France Opens Investigation into Apple Over Planned Obsolescence

For those of us living in the good ol’ United States, the free market, laissez-faire kind of capitalism we enjoy comes with some serious downsides. Minimal regulation (and getting more minimal by the day) means that companies that achieve monopoly status can get away with just about anything, and we’ve accepted that as par for the course.

Not the case in France. French authorities have opened an investigation against tech giant Apple in order to prove that the company has designed its iPhones with planned obsolescence in mind. In other words, purposefully making your iPhone stop working after a certain amount of time, prompting you to ditch it for a newer model. Planned obsolescence is illegal in France as of 2015, when the French government declared that all appliance manufacturers in the country would have to declare the lifespan of a product upon releasing it, and that manufacturers would have to repair all appliances for free within the first two years of a product’s life.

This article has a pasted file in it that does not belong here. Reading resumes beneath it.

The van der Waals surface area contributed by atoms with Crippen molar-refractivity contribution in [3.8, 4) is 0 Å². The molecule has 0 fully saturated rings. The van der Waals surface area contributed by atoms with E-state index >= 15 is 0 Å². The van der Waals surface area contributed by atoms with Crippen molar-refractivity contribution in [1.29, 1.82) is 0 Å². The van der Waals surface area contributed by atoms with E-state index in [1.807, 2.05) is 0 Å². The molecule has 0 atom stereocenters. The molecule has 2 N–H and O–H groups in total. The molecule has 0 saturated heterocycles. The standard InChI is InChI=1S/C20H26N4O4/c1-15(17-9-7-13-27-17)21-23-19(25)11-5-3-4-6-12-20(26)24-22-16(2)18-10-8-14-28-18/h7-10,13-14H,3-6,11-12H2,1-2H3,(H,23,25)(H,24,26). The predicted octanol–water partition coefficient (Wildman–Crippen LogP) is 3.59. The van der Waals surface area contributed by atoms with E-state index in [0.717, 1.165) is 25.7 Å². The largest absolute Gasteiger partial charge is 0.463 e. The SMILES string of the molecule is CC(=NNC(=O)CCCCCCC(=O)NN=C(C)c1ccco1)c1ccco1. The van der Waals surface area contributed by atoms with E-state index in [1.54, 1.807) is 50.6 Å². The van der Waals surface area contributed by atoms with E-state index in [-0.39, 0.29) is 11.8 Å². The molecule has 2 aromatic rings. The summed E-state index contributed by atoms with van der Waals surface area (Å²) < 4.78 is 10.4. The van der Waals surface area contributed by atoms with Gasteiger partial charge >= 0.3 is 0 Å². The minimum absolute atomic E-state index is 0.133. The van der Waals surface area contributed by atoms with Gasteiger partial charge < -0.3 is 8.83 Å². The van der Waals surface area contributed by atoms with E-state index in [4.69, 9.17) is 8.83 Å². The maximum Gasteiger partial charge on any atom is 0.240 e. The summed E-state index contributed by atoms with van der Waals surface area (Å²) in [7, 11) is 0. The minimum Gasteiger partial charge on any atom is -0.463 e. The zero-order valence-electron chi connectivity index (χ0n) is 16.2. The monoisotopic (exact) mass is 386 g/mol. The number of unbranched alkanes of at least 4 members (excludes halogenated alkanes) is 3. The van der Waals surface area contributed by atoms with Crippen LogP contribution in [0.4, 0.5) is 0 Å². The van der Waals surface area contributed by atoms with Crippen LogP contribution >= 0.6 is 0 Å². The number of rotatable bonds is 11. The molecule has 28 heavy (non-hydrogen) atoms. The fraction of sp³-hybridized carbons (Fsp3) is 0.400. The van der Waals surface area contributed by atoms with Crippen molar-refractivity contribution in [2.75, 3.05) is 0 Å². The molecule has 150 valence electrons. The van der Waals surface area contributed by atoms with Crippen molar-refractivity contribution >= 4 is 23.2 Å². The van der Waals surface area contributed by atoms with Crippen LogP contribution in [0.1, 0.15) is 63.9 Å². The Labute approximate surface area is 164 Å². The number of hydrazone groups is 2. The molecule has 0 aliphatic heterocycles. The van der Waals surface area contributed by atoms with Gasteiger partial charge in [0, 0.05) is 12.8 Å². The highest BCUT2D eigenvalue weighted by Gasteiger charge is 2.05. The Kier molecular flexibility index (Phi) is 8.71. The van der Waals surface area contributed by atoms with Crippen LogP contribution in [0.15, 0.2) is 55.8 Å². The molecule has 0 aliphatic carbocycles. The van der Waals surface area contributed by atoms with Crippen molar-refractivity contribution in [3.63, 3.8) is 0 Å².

The French consumer rights watchdog group HOP have filed a lawsuit against Apple as well.

We’ll see how the verdict turns out, but it sure is refreshing to see that amidst a flood of deregulation, France continues to hold to its values of citizens over corporations.